Innerleven East Parish Church

National Grid Reference (NGR): NO 37200 00250, map


Methilhaven Road

Also known as:

  • Wellesley parish Church, Methil (2012)


This church was constructed in 1939-41 by Robertson and Gordon Architects for the congregation of the old Innerleven Parish Church (see separate entry), which was demolished soon after this church opened. The church commands a prominent location close to main road into Methil.  It is surrounded by a public garden area with trees to the west. It closed for worship in June 2012 following a union with Methil Parish Church. On Sunday 17 June 2012 both congregations voted in favour of the Basis of Union. This was approved by Presbytery and the new congregation is to be called Wellesley Parish Church of Scotland, Methil. A Service of Union and Introduction was held on Thursday 28th June 2012.

J Dowling 2017

Description (exterior)

Innerleven East Church was built to a fairly striking design, with hints of traditonal architecture (such as areas of tooled sandstone walls) juxtaposed with a modern interpretation of ecclesiastical design, such as the angular slated spire atop a more traditional rectangular tower. Most of the other walls are harled and the large nave roof is slated.

The church is roughly cruciform in plan, but with a slightly assymetric design and single-storey flat-roofed extensions. The principal elevation is the north face, which is dominated by a tall tower to the centre, through which entry to the church is gained. The main body of the tower is harled with the slate-clad part-gabled spire sat on top. Single-storey bays with plain rectangular windows reach out from the tower tothe east and west. The east and west side elevations of the church feature a smaller tower or transept, which rises above the single-storey, flat-roofed projections on either side. The west tower or transept forms a porch through which entry to the church is usually made. The south (rear) elevation has a long single-storey bay that extends the full width of the building, again with simple rectangular windows. Above and towards the centre of the church rises the nave, which has rectangular windows at wallhead level, forming a modern clerestorey. The nave rises on all four sides of the church with a large, slated pyramidal roof, although the central section appears to be flat-roofed. A slightly later, flat-roofed hall was built onto the east side of the church, which meant the church lost its symmetry.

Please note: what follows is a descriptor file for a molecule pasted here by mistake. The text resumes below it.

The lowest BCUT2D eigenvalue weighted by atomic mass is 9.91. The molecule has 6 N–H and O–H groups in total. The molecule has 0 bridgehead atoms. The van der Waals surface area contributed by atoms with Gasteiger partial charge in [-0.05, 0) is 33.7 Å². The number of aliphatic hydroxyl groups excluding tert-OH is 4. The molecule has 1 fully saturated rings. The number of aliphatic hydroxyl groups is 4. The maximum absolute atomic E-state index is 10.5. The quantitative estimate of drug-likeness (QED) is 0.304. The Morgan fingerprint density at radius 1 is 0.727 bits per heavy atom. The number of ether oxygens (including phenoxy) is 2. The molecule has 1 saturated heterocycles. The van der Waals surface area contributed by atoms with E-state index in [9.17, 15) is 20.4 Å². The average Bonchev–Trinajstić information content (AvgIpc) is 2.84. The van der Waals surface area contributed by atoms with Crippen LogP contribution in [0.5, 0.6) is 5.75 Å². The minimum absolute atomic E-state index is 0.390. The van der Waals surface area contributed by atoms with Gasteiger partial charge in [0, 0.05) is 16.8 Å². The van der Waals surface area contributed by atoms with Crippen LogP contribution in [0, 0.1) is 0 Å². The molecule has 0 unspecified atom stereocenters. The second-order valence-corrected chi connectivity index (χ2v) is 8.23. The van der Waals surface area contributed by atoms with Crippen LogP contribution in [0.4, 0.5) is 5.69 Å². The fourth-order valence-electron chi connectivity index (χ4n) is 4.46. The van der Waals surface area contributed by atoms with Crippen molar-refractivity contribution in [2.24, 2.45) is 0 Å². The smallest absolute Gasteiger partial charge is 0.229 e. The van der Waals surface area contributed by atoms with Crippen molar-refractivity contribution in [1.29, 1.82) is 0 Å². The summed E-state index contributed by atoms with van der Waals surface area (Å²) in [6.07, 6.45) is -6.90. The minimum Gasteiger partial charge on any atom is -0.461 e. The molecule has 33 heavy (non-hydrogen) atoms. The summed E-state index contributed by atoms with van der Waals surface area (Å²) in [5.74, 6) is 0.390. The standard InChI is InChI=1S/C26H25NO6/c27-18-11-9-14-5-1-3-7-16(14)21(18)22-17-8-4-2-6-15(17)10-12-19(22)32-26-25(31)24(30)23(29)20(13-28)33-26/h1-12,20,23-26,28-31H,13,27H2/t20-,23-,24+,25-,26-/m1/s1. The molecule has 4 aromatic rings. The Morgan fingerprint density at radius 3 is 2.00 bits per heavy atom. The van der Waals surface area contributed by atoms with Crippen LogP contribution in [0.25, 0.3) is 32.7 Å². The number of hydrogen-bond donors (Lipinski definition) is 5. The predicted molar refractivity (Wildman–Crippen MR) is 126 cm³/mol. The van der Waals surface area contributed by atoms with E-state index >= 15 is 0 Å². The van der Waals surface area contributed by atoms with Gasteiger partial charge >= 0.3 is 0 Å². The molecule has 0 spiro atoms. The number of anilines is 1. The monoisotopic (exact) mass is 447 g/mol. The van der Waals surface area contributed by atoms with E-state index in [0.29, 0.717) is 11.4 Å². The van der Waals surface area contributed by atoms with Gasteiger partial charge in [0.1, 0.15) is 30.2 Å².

J Dowling 2017 

Description (interior)

The interior of Innerleven East Church is fairly traditional compared to the exterior. There is a large nave with side aisles and a raised sanctuary area at the north end. Most of the furnishings, particularly the wooden pews, appear to be 19th century in date and were likely re-used from the old church which this replaced. Some features, such as the First World War memorial and communion vessels are evidently earlier than the mid 20th century, when this church was built. Large clerestorey windows above the nave help flood the interior with light.

The sanctuary is raised by steps from the nave and the north tower of the church is used to emphasise and heighten the sanctuary. The oak communion table and minister and elders' chairs appear to be from the previous church, as does the marble and oak font. The modern-looking pulpit and side lecterns are likely original to this church, as is the small electric organ to the side. A marble foundation stone, dated 1940, is set into a side wall.

J Dowling 2017

People / Organisations:

Church of ScotlandDenomination1941-NOW
Robertson and Gordon Architect PracticeArchitect1939-1941


  • Church: Build/construction (1939 to 1941)
    The architects were Esme Gordon and James Robertson.
  • Tower: Build/construction (1941)
  • Hall: Build/construction (1963 uncertified)

Archive References:

Dictionary of Scottish Architects - Online databaseReference: M026596
Canmore - Online database View Canmore Report Online: 218674
CSA: Inventory of Scottish Church Heritage - HardcopyReference: 7782Norman Myles
Scottish Church Heritage Research Archive - Offline databaseReference: 7782